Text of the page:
F309 §483.25 Provide Care/Services for Highest Well Being
Each resident must receive and the facility must provide the necessary care and services to attain or maintain the highest practicable physical, mental, and psychosocial well-being, in accordance with the comprehensive assessment and plan of care.
F333 §483.25(m)(2) Provide Care/Services for Highest Well Being
The facility must ensure that residents are free of any significant medication errors.
The facility violated the regulation by failing to: 1) Follow physician's orders and administer the correct pain medication to the correct resident when the licensed nurse did not accurately identify Resident 1 prior to administering methadone (methadone is a controlled substance opioid pain medication) 30 milligrams(mg) by mouth that was not ordered by the physician; and 2) Transfer Resident 1 to the acute care hospital for further evaluation and treatment after licensed nurses identified the medication error. Resident 1 remained at the facility for 8 hours and exhibited signs and symptoms of decreased oxygen saturations and increased sedation and was not treated with a reversal agent to prevent adverse effects of methadone. These failures resulted in delay in treatment of acute methadone toxicity and resulted in Resident 1's death.
Resident 1 was admitted to the facility on 8/1/11 with the diagnoses including coronary artery bypass graft, pacemaker for sick sinus syndrome, and atrial fibrillation. A history and physical dated 7/18/11, indicated Resident 1 was alert, independent, spry, and lived with her daughter.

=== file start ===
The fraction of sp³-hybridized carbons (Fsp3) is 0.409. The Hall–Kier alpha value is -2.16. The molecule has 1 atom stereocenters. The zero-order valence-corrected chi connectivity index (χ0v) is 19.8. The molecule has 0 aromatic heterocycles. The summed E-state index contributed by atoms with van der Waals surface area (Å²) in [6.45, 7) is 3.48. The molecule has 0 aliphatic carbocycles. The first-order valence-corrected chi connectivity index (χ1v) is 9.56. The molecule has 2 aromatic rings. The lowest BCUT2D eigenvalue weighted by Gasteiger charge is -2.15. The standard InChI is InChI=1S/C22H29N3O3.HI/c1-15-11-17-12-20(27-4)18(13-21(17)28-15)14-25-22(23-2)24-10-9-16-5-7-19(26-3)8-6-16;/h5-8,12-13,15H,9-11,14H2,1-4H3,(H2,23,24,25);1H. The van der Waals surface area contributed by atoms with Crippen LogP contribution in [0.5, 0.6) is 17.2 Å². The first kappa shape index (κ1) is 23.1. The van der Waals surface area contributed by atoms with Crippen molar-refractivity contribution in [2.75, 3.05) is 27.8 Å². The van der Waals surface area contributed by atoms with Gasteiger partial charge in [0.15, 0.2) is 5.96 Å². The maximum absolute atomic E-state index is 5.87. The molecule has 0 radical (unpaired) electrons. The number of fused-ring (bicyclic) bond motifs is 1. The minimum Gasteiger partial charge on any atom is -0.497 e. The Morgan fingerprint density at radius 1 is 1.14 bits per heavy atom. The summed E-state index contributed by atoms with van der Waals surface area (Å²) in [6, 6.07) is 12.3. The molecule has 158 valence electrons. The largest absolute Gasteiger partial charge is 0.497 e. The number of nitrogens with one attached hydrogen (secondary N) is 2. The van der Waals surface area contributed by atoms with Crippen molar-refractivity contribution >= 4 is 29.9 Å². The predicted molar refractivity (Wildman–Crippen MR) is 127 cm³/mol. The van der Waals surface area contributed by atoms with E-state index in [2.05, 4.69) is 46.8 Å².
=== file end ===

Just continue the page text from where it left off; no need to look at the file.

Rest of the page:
Resident 1's record of medications ordered by the physician indicated no orders for Methadone.
During an interview on 8/11/11 at 5:30 p.m., Licensed Nurse A stated she was in the hall passing medications on 8/8/11 at 1:30 a.m., when a CNA informed her that Resident 2 needed something for pain. Licensed Nurse A stated that she finished what she was doing and then prepared and gave the medication (Methadone 30 mg) for pain. Licensed Nurse A stated she used the picture with the medication administration records to identify the residents. She stated she looked at the picture for Resident 1 then went to the room and gave the medication to Resident 1. Licensed Nurse A stated that about fifteen minutes later a CNA again asked about the pain medication for Resident 2, and that is when she realized that she had given Resident 1 the medication (Methadone 30 mg). She stated that at that time she called the Nurse Practitioner, and the Director of Nursing. The Nurse Practitioner gave orders to monitor Resident 1's vital signs and for signs of respiratory depression every hour.
Nurse's Notes dated 8/8/11, written by Licensed Nurse A revealed that Resident 1 received the "wrong RX" (prescription) orally. Nurses notes dated 8/8/11 at 9:15 a.m., indicated that Resident 1's oxygen saturation levels did not increase from 86% (Normal range 92-100%) and Resident 1 was started on 3 liters of oxygen by mask. Resident 1 was sedated but would open his/her eyes to Resident 1's name. Approximately 8 hours later, Resident 1's blood pressure at 10:30 a.m., had decreased to 62/54 (normal range 120/80) with episode of apnea (no breathing). Licensed staff called 911 and Resident 1 required cardiopulmonary resuscitation. The physician pronounced Resident 1 at 10:45 a.m.